Year for Priests: Different roles, common mission

By Basilian Father Chris Valka
One in a series

As a young religious priest, I am often the anomaly living in houses with men who are as old or older than my own grandparents. In recent weeks I have had a number of conversations about the differences between my own ministry as a priest and the ministry my confreres knew when they were young priests. Since most people are familiar with the “traditional” ministries of priests as teachers, pastors and administrators of various sorts, I thought I would take the opportunity to share a bit of my own experience of the priesthood and religious life.

When I first met the Congregation of St. Basil, I arrived with a U-Haul full of possessions. Now I can barely fill the trunk of a car. My life has been a steady progression towards simplicity and re-defining what it means to be “self-sufficient.” No doubt, this is the natural consequence of moving to a new part of the world almost every year.

I have never known what it was like to live in religious house with dozens of my peers. Seminarians were the minority in my theology classes — most were lay ministers and women. As a result my approach to ministry reflects the need for dialogue and collaboration all the while respecting the authority of the church. I am well-trained in media and interreligious issues and have completed more psychosexual education than most of my confreres have had during their entire life.

I would estimate that 30 percent of my ministry occurs entirely online. I maintain a number of Web sites, write frequently, host and/or am interviewed for various radio, TV, and Web programs, and email often. It is quite possible that I minister to more people than I will ever see or meet. I have found the greatest asset to my ministry is availability. I am on Facebook, carry a smart phone, text as much as I talk, listen to podcasts and read just about everything in digital format. Though I have students frequently in my office (usually without any warning or appointment), they are more likely to reach me virtually than face-to-face (their preference, not mine).

As an extrovert, I am around people almost all the time, but after years of living in religious life, I have come to appreciate quiet time. The first cup of coffee (that I affectionately call Jesus-and-Joe Time) is sacred. As a distance runner and tri-athlete, I do some of my best thinking around between miles 5 and 10 and in the water.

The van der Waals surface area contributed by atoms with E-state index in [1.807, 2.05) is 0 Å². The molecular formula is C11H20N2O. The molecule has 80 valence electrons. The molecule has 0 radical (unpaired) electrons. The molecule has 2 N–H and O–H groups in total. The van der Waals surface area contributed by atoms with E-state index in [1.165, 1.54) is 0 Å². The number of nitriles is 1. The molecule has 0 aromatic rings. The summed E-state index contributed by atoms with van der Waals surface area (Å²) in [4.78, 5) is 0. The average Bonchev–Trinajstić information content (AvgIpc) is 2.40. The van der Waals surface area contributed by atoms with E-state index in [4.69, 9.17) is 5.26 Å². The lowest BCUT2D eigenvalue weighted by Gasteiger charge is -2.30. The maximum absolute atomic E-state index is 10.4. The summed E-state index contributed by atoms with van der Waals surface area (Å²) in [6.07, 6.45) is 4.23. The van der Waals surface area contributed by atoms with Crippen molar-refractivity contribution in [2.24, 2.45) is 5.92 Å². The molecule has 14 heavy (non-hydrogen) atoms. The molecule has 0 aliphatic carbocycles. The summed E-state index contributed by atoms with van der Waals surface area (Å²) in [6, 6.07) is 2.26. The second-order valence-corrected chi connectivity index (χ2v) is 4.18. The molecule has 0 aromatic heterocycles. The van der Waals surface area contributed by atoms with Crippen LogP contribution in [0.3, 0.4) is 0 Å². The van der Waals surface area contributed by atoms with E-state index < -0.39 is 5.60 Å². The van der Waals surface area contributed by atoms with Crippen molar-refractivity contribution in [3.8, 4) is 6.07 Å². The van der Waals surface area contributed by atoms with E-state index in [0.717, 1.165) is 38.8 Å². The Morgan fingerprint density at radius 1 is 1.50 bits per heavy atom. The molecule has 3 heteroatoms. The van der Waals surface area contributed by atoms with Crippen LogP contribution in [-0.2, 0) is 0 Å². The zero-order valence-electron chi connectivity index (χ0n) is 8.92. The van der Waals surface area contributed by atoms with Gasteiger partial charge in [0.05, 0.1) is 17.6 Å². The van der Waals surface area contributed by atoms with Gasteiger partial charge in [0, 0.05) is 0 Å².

Whether I am in a classroom, parish, coffee shop, pub, gym or running down a street in the early hours of the morning with friends, I consider myself a teacher and a witness of the Gospel. Though the particulars of my priesthood are very different from the priesthood of my confreres, we are bonded by our mission. As I listen to their stories, I am amazed at how hard they worked, which was magnified by their numbers. I must admit that I am intimidated when I think about the road ahead — one with more work and fewer priests, but I also take great comfort in the amazing lay ministers with whom I work. So while we pray for more priests, may we not forget to pray for more men and women to serve their church as professional ministers. In the end, I believe this is one of the most exciting moments in our history to be a Catholic priest and that my ministry is as limitless as my imagination.

Father Chris Valka, CSB, was ordained a priest for the Congregation of St. Basil in May and will be teaching at Detroit Catholic Central High School in Michigan beginning in late summer.

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One Response

  1. Hey Chris

    You can serve with me in my parish anytime. In fact, come and visit sometime and tell folks about your vocation. You’re a great example of the enthusiasm and vigor of a young priest. I’m not young, but agree that this is one of the most exiting times to be a priest.

    DJS

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